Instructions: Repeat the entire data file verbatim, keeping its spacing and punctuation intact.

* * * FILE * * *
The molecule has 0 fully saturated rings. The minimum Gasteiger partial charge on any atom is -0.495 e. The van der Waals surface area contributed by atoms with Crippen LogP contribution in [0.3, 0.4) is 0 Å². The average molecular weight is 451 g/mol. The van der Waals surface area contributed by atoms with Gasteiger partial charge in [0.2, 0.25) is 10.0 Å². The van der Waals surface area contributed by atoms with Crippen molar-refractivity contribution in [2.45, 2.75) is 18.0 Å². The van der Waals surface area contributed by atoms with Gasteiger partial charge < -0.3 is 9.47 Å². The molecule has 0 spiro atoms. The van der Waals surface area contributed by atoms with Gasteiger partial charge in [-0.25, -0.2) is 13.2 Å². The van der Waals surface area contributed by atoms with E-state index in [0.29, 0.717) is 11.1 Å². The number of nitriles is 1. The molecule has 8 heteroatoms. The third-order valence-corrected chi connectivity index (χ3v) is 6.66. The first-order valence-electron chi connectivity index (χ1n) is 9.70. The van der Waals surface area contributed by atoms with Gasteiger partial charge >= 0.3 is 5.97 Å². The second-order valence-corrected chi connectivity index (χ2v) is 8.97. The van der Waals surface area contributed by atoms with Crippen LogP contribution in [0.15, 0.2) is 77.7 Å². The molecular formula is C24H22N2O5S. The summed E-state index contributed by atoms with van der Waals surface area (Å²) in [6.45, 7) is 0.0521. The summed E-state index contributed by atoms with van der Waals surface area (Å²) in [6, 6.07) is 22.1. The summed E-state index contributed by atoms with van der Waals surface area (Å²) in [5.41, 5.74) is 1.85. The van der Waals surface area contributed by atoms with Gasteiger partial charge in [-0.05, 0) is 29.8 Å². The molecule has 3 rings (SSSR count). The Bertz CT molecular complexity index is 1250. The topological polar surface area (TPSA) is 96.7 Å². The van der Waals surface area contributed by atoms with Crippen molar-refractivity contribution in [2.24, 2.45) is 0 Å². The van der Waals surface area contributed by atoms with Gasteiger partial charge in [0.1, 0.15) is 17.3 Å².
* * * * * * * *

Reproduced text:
The molecule has 0 fully saturated rings. The minimum Gasteiger partial charge on any atom is -0.495 e. The van der Waals surface area contributed by atoms with Crippen LogP contribution in [0.3, 0.4) is 0 Å². The average molecular weight is 451 g/mol. The van der Waals surface area contributed by atoms with Gasteiger partial charge in [0.2, 0.25) is 10.0 Å². The van der Waals surface area contributed by atoms with Crippen molar-refractivity contribution in [2.45, 2.75) is 18.0 Å². The van der Waals surface area contributed by atoms with Gasteiger partial charge < -0.3 is 9.47 Å². The molecule has 0 spiro atoms. The van der Waals surface area contributed by atoms with Gasteiger partial charge in [-0.25, -0.2) is 13.2 Å². The van der Waals surface area contributed by atoms with E-state index in [0.29, 0.717) is 11.1 Å². The number of nitriles is 1. The molecule has 8 heteroatoms. The third-order valence-corrected chi connectivity index (χ3v) is 6.66. The first-order valence-electron chi connectivity index (χ1n) is 9.70. The van der Waals surface area contributed by atoms with Gasteiger partial charge >= 0.3 is 5.97 Å². The second-order valence-corrected chi connectivity index (χ2v) is 8.97. The van der Waals surface area contributed by atoms with Crippen LogP contribution in [0.15, 0.2) is 77.7 Å². The molecular formula is C24H22N2O5S. The summed E-state index contributed by atoms with van der Waals surface area (Å²) in [6.45, 7) is 0.0521. The summed E-state index contributed by atoms with van der Waals surface area (Å²) in [6, 6.07) is 22.1. The summed E-state index contributed by atoms with van der Waals surface area (Å²) in [5.41, 5.74) is 1.85. The van der Waals surface area contributed by atoms with Gasteiger partial charge in [-0.05, 0) is 29.8 Å². The molecule has 3 rings (SSSR count). The Bertz CT molecular complexity index is 1250. The topological polar surface area (TPSA) is 96.7 Å². The van der Waals surface area contributed by atoms with Crippen molar-refractivity contribution in [2.24, 2.45) is 0 Å². The van der Waals surface area contributed by atoms with Gasteiger partial charge in [0.1, 0.15) is 17.3 Å².